At a public hearing held Wednesday in Washington, D.C., Senators from both parties spoke about the “overwhelming scientific consensus regarding GMO safety,” and about the urgent need for Congress to pass a nationwide solution that prevents a “state-by-state patchwork of labeling laws” that has poor consequences for farmers, businesses, and consumers.
From the Coalition for Safe Affordable Food:
In a major step towards passage of a uniform, national labeling standard for foods made with genetically modified organisms (GMOs), the Senate Agriculture Committee held a hearing today that showcased the overwhelming scientific consensus regarding GMO safety, as well as the urgent need for Congressional action to pass a reasonable, common-sense solution that prevents a state-by-state patchwork of labeling laws.
“Today’s hearing confirmed that GMOs are safe; a state-by-state patchwork of labeling laws will have dire consequences for farmers, businesses and consumers; and the urgency for Congress to prevent these problems by passing a uniform national law,” said CFSAF spokesperson Claire Parker.
Senators from both parties spoke to the importance and safety of biotechnology and the need for a single national food labeling standard. Chairman Pat Roberts (R-KS) began the hearing by stating that “agriculture biotechnology has become a valuable tool in ensuring the success of the American farmer in meeting the challenge of increasing yield in a more efficient, safe, and responsible manner.”
Ranking Member Debbie Stabenow (D-MI) declared “I share the concern of doing business if 50 different states have 50 different standards and quite frankly, it wont work.” Senator Stabenow also said she hopes the Senate can “work together to develop a bipartisan bill that can pass the Senate by the end of this year.”
Wednesday’s hearing began with a panel of experts from the U.S. Department of Agriculture, Environmental Protection Agency, and the Food and Drug Administration offering testimony that reaffirmed the safety of GMOs.
Dr. Susan Mayne, director of the FDA’s Center for Food Safety and Applied Nutrition, stated that “over the last 20 years, FDA has reviewed and evaluated data and information on more than 150 GE plant-derived foods…based on our evaluations, we are confident that foods from genetically engineered sources in the U.S. marketplace today are as safe as their conventional counterparts.”
Michael Gregoire, the associate administrator of the Animal and Plant Health Inspection Service of the U.S. Department of Agriculture, added, “we have great confidence in the safety of GE crops that have been approved under the current U.S. regulatory system.”
Following three hearings in the U.S. House of Representatives, this is the fourth time in the past 12 months where expert witnesses have confirmed the science and safety of biotechnology.
The Senate hearing comes less than ten months from the July 1 effective date of Vermont’s labeling mandate, which will be the first state to implement its own unique food labeling standard. Though Vermont’s law is currently being challenged in federal court, there is little chance of a judicial resolution in time to prevent the negative impacts of the misguided statute.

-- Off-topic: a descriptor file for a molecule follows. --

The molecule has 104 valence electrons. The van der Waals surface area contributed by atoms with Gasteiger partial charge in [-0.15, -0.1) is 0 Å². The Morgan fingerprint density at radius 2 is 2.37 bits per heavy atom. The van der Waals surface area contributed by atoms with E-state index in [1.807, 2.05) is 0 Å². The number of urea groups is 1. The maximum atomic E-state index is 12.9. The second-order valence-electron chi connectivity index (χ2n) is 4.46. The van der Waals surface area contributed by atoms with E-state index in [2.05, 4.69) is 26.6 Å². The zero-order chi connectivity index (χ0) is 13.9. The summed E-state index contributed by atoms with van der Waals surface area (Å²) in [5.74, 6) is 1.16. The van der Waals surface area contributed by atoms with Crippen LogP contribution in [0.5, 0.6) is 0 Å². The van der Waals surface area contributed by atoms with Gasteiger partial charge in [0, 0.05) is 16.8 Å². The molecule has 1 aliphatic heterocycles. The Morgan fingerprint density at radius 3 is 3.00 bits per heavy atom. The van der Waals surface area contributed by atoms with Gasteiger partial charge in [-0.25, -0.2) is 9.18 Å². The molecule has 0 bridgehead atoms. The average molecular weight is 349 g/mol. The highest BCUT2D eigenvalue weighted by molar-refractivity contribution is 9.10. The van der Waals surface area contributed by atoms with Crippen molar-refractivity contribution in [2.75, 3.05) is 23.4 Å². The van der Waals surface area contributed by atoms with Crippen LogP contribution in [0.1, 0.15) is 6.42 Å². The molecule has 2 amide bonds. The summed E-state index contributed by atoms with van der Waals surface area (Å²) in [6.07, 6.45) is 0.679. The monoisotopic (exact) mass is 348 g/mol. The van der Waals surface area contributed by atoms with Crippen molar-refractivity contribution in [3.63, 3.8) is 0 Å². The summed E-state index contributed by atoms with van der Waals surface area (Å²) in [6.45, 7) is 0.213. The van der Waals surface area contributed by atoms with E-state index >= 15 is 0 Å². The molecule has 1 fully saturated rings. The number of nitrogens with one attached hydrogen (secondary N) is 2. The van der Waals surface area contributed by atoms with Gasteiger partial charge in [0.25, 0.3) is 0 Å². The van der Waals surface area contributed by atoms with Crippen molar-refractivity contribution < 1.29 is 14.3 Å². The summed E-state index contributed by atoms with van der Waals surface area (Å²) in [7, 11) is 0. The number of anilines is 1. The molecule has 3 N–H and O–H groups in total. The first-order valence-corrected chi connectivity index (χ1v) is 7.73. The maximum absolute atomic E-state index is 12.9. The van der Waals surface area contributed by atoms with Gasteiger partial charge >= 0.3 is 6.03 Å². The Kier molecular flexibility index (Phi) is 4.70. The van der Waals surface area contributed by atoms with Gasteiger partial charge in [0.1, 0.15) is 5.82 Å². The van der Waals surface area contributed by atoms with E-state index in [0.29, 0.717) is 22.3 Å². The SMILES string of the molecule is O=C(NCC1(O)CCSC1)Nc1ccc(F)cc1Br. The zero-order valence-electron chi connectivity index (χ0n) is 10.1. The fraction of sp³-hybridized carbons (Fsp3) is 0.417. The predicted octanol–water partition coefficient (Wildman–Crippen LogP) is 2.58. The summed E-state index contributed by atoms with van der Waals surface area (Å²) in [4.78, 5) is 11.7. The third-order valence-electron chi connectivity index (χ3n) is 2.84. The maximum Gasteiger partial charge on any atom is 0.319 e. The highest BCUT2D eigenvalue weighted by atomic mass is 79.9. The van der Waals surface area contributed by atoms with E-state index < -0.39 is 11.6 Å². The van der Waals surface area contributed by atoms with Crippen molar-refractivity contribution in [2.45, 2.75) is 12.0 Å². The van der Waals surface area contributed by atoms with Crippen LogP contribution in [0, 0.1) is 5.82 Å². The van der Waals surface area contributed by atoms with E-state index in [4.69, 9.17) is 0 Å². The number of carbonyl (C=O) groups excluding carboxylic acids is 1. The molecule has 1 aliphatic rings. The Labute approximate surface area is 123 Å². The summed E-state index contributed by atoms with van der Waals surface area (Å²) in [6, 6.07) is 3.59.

Joanna Lidback, a dairy farmer from Barton, Vermont, provided a first-hand account of the severe consequences that will ensue should Vermont’s law take effect next year. “The use of biotechnology on our farm is also important to the economic sustainability of our small business by keeping the price we pay for feed affordable,” said Lidback. “To compare prices, a non-GMO basic 20 percent protein complete feed would cost $555 per ton; the same conventional feed that we purchase is currently $305 per ton…a difference of $4,000 a month or $48,000 per year. I do not see how we could profitably farm in the long term with those increased costs, thus effectively pushing my small farm out of business.”
Daryl Thomas, executive vice president of Herr’s Snacks, testified that a patchwork of state labeling laws will cost his company more, likely leading to higher prices for consumers. “Absent a federal solution by July 2016 when Vermont’s law takes effect, manufacturers will have three options to comply: 1) redesign packaging, 2) reformulate products so that no label is required, or 3) halt sales to that state,” said Thomas. “While we have not made a final decision, we are considering several factors that will make it difficult to continue sales in Vermont. One factor is the ability of our distributor chain to segregate product for Vermont since it is the food manufacturer who is liable if mislabeled products make it onto store shelves. We recently received a note from the largest grocery wholesaler in the nation. The letter informed us that they ‘will not take additional steps to segregate or otherwise specifically direct the shipment of Vermont only products into Vermont.’”
“Discussions about mandatory GMO labeling laws reducing consumer choice are becoming much less theoretical and much more real,” Thomas continued. “If the number of products on store shelves decreases, not only will consumers lose choices, but the lack of choice and competition could drive up costs. For some households that cost might be easily absorbed. For others it could be significantly more difficult.”
It it increasingly clear that a bipartisan solution is attainable. In July, the House of Representatives passed its own bill that creates a single, national labeling standard, as well as a GMO-free certification program that assures consumers who prefer to purchase non-GMO foods have a consistent, transparent means of identifying those products. That legislation passed by a 275-150 vote with support of 45 Democrats. Today’s hearing provided plenty of evidence that similar bipartisan compromise is within reach in the Senate.